Darren is a high school student with a best friend, Steve, who gets him in trouble, and who experiences existential angst in a typical suburban family that repeats the mantra of boredom to him, “a productive life. College, job family, college, job family.” His dread is compounded by the belief that “we’re all gonna end up in the same place (dead) whether we like it or not.” When he visits a circus freak show in his town, he discovers it is led by a “good” vampire who doesn’t want to kill people, just suck their blood a little. Turns out that a band of “bad” vampires who still kill people are trying to start a war with these “good” vampires in order to get some real blood spilt. Darren becomes a half vampire in order to save his best friend from dying, but unfortunately that friend gets caught up with the bad vampires. So we now have best friends on opposite sides of this building war.
But the real theme behind this story is that of determinism and free will, namely, that biology is not destiny. We create ourselves through our choices: Existentialism. Early on, we hear Steve talk about his “bad blood,” which is confirmed by the good vampire later. And as he says that, we are taken on a cinematic journey into his very blood cells to see that there are evil “elements” in his DNA. We hear the phrases, “Destiny, we all have a destiny,” “It’s all been written down in a book.” After Steve goes “bad vampire” he tells, Darren, “Too late, I have my destiny, you have yours.”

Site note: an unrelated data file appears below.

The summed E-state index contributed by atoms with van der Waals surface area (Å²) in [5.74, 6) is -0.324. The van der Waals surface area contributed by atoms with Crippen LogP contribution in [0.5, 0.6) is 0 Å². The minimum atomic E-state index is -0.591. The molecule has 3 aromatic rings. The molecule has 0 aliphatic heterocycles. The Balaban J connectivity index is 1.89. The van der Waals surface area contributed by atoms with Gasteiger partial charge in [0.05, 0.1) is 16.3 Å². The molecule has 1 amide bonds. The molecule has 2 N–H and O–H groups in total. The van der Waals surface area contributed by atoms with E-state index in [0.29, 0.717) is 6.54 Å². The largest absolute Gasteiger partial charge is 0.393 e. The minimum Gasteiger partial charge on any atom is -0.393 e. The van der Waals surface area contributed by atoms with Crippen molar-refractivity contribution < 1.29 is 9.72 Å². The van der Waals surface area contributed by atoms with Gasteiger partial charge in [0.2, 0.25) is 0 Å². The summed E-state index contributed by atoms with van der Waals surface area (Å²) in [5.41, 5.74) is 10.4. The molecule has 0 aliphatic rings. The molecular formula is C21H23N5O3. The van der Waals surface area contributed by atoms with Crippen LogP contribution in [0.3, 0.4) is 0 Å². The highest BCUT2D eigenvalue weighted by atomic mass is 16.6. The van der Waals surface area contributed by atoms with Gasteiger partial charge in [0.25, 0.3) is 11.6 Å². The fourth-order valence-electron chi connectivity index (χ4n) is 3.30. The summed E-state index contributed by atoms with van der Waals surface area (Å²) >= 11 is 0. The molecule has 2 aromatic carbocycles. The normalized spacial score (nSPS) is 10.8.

However, the tension of free will is woven in throughout as we hear the lead vampire, John C. Reilly, state, “I may write the script, but the characters seem to do what they want.” And Darren is told, “You seem to have a lot of free will” because he is able to avoid drinking blood even though it will ultimately kill him. Finally, when Darren struggles with whether or not he will become bad because he is a vampire, his monkey girl girlfriend tells him the theme tagline: “Being human is not about what you are, it’s about who you are.” Darren concludes, “Just cause I’m a vampire, doesn’t mean I’m blood thirsty.” Thus the film argues against Original Sin in that it concludes we can have control over our natures to do good or evil and there is no inherent evil to our nature, merely natures that can be used for good or evil (thus, the good and evil vampires, a similar concept to the Twilight series).
Another way of looking at it: “What you are” is an argument for identity being rooted in an essence or substance (biology), but “Who you are” is identity being rooted in personhood or free will.
There is some comfort here for those of us who consider ourselves freaks in society and don’t fit in as we are shown that everyone has their place and special purpose to perform, though of course, we must choose to do so.